The angels and archangels, the apostles and prophets, the martyrs and the blessed dead -- they're in church with us. "Rank on rank the hosts of heaven spreads its vanguard on the way as the Light of Light descendeth from the realms of endless day -- comes the powers of hell to vanquish, as the darkness clears away."
The Tardis is bigger on the inside.
But it's just a story.
The wardrobe is bigger on the inside.
But it too is just a story.
The chancel is bigger on the inside.
More crowded than we realize.
But it's not just-a-story.
That doorway into the nave? It's a portal to where heaven and earth intersect.
What happens there is realer than any Reality we experience on earth.
And it's not millions and millions of miles away.
Jealousy is bad, right? It's like envy. It means you're unhappy that somebody else has something you want, or that you might lose what you have -- whether it's stuff or a position or a relationship.
So when God says, "I, the Lord your God, am a jealous God," we see that as a flaw.
Sometimes people think God has an ego problem: "Hey, don't worship anybody else. I'm the Big Cheese here, and I want your praise and your accolades."
Sometimes people think God gets hacked off when we don't honor him as we should. It must hurt His feelings, they think. Why can't He get over His pettiness, they think.
If you're a parent, you know the terror-of-heart as your beloved child runs toward the busy street. Or embarks upon some other stupid stunt that's quite likely to endanger him. If you're not a parent, you probably remember your own confusion after you did something idiotic as a kid. "Why are you so mad at me, Mom??! You're glad I didn't get hurt, but you're mad too."
The Lord is jealous. And it's not about His ego or His feelings. It's because what hurts Him most is when we insist on harming ourselves. He loves. He cares. He gives. And when we run off into the busy street, when we run off into danger, it grieves Him. Not because it damages Him. But because it hurts us. And that is why He is "a jealous God." It's for our protection, for our benefit. Not for His.
He is the source of life. When we leave Him, we turn our back on life, and the only thing left is death. That's why He's jealous for us: He wants us to have life, and have it abundantly.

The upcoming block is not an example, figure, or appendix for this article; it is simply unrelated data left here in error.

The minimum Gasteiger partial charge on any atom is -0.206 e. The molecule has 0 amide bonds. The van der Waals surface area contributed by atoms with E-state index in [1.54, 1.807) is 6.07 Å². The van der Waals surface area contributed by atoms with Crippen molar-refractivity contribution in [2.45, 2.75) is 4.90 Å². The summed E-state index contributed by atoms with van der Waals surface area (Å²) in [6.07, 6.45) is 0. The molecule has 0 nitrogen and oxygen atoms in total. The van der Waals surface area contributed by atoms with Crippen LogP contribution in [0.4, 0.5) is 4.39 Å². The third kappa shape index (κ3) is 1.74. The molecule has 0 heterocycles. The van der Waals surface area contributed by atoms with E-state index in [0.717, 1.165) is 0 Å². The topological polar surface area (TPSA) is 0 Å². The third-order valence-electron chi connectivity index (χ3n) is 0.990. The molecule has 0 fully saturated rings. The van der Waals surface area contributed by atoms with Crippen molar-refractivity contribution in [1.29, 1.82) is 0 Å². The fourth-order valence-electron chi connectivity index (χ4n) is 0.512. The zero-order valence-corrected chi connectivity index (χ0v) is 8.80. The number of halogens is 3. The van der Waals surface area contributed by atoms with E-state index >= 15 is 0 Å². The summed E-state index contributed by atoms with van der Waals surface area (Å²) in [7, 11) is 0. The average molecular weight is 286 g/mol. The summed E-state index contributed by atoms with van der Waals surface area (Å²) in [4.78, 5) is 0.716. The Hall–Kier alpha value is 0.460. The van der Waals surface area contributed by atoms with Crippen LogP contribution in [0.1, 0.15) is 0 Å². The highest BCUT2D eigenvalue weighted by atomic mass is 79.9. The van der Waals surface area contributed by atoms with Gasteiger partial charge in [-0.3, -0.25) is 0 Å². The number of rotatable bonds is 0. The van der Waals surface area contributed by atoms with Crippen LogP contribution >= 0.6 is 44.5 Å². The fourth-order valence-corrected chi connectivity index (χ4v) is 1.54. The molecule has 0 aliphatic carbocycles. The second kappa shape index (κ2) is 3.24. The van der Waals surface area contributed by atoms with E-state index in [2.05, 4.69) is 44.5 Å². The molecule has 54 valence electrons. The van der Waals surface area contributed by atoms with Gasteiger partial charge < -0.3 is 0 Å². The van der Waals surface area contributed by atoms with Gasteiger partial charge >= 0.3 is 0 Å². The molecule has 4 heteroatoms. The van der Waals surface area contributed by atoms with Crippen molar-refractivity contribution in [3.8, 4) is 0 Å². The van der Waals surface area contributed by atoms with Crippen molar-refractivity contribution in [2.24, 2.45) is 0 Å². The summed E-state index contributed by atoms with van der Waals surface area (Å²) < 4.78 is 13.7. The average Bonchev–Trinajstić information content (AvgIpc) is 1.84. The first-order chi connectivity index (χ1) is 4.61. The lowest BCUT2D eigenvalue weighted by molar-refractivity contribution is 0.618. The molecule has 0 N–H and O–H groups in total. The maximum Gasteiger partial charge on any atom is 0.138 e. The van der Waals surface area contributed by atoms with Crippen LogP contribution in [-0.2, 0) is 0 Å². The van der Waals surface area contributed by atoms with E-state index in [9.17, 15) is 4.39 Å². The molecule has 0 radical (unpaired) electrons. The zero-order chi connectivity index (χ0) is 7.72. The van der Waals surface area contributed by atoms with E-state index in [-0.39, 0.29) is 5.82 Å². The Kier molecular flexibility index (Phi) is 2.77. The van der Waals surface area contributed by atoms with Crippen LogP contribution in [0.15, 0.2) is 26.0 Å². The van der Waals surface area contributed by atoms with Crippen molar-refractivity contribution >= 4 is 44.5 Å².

So why is it that grandkids grow up so much faster than your own kids?
Because you're older, and 5 years of kiddo-growth is a proportionately smaller part of your life when you're 50 than when you're 25?
Or because your whole life isn't consumed with tending them, caring for their every need, comforting, teaching, feeding, cleaning, knowing their lingo and their own sinful propensities and their own particular sweetnesses?
Romans 6: You're either a slave of sin or a slave of righteousness. A slave of uncleanness or a slave of holiness. A slave of death & sin or a slave of God.
Slaves of sin are "free in regard to righteousness." Free, huh? What kind of freedom is that?
Matthew 11: Jesus invites us to Him for rest. "For My yoke is easy and My burden is light." So in a way, there's still a yoke, still a burden. Just as Paul said: "slaves of God." But one slavery is easy.
When Peter went hacking away with his sword in the Garden of Gethsemane, he cut off the ear of the servant of the high priest. Pastor pointed out that this was not just a humongous injury. This was his EAR.
Apostles are to preach. They are to save people through their words. Hack off the ear and the fellow cannot hear the word of mercy. What Peter did was violent and hurtful, to be sure. But even more, Peter interfered with the man's hearing. When Jesus healed Malchus, it wasn't just fixing an owie. The miraculous healing gave back to Malchus the organ through which he could hear the preaching which saves.